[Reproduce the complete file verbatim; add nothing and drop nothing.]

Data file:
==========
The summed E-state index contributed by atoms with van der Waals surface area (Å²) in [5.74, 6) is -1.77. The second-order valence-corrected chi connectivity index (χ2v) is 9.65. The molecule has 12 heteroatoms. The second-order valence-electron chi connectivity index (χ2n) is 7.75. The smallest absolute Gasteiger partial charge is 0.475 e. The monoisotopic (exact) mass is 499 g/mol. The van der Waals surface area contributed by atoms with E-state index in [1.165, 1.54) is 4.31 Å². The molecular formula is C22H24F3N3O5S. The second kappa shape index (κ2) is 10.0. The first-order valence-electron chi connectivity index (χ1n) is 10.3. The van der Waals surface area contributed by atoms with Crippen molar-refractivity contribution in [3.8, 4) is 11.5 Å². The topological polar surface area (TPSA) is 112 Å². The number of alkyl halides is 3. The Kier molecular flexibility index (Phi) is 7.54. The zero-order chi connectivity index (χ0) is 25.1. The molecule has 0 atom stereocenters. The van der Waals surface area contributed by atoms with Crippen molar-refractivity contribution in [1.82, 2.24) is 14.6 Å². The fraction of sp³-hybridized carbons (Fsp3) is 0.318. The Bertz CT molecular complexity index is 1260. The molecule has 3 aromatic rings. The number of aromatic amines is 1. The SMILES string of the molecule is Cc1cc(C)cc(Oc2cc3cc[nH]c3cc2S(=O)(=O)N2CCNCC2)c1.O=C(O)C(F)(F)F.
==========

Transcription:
The summed E-state index contributed by atoms with van der Waals surface area (Å²) in [5.74, 6) is -1.77. The second-order valence-corrected chi connectivity index (χ2v) is 9.65. The molecule has 12 heteroatoms. The second-order valence-electron chi connectivity index (χ2n) is 7.75. The smallest absolute Gasteiger partial charge is 0.475 e. The monoisotopic (exact) mass is 499 g/mol. The van der Waals surface area contributed by atoms with E-state index in [1.165, 1.54) is 4.31 Å². The molecular formula is C22H24F3N3O5S. The second kappa shape index (κ2) is 10.0. The first-order valence-electron chi connectivity index (χ1n) is 10.3. The van der Waals surface area contributed by atoms with Crippen molar-refractivity contribution in [3.8, 4) is 11.5 Å². The topological polar surface area (TPSA) is 112 Å². The number of alkyl halides is 3. The Kier molecular flexibility index (Phi) is 7.54. The zero-order chi connectivity index (χ0) is 25.1. The molecule has 0 atom stereocenters. The van der Waals surface area contributed by atoms with Crippen molar-refractivity contribution in [1.82, 2.24) is 14.6 Å². The fraction of sp³-hybridized carbons (Fsp3) is 0.318. The Bertz CT molecular complexity index is 1260. The molecule has 3 aromatic rings. The number of aromatic amines is 1. The SMILES string of the molecule is Cc1cc(C)cc(Oc2cc3cc[nH]c3cc2S(=O)(=O)N2CCNCC2)c1.O=C(O)C(F)(F)F.